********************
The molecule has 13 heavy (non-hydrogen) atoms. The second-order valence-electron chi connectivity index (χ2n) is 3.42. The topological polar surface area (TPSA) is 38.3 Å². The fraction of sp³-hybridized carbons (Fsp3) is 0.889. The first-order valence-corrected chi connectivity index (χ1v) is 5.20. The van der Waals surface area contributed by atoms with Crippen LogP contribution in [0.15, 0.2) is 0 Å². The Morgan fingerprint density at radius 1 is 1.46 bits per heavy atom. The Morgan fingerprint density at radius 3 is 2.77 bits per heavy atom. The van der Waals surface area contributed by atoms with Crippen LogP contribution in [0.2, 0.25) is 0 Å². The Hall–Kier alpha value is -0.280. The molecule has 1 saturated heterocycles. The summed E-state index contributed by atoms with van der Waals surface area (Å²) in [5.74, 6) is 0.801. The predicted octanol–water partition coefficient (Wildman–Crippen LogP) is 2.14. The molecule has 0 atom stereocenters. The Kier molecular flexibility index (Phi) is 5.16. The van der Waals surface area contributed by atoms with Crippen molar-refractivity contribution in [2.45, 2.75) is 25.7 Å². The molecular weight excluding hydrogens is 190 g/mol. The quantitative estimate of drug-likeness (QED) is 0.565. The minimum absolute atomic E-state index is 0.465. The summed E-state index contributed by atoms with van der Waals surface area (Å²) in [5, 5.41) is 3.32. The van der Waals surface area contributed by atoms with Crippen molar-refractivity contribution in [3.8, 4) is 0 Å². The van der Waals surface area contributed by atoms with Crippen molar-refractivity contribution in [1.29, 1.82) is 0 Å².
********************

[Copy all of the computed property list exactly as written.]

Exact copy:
The molecule has 13 heavy (non-hydrogen) atoms. The second-order valence-electron chi connectivity index (χ2n) is 3.42. The topological polar surface area (TPSA) is 38.3 Å². The fraction of sp³-hybridized carbons (Fsp3) is 0.889. The first-order valence-corrected chi connectivity index (χ1v) is 5.20. The van der Waals surface area contributed by atoms with Crippen LogP contribution in [0.15, 0.2) is 0 Å². The Morgan fingerprint density at radius 1 is 1.46 bits per heavy atom. The Morgan fingerprint density at radius 3 is 2.77 bits per heavy atom. The van der Waals surface area contributed by atoms with Crippen LogP contribution in [0.2, 0.25) is 0 Å². The Hall–Kier alpha value is -0.280. The molecule has 1 saturated heterocycles. The summed E-state index contributed by atoms with van der Waals surface area (Å²) in [5.74, 6) is 0.801. The predicted octanol–water partition coefficient (Wildman–Crippen LogP) is 2.14. The molecule has 0 atom stereocenters. The Kier molecular flexibility index (Phi) is 5.16. The van der Waals surface area contributed by atoms with Crippen molar-refractivity contribution in [2.45, 2.75) is 25.7 Å². The molecular weight excluding hydrogens is 190 g/mol. The quantitative estimate of drug-likeness (QED) is 0.565. The minimum absolute atomic E-state index is 0.465. The summed E-state index contributed by atoms with van der Waals surface area (Å²) in [5, 5.41) is 3.32. The van der Waals surface area contributed by atoms with Crippen molar-refractivity contribution in [3.8, 4) is 0 Å². The van der Waals surface area contributed by atoms with Crippen molar-refractivity contribution in [1.29, 1.82) is 0 Å².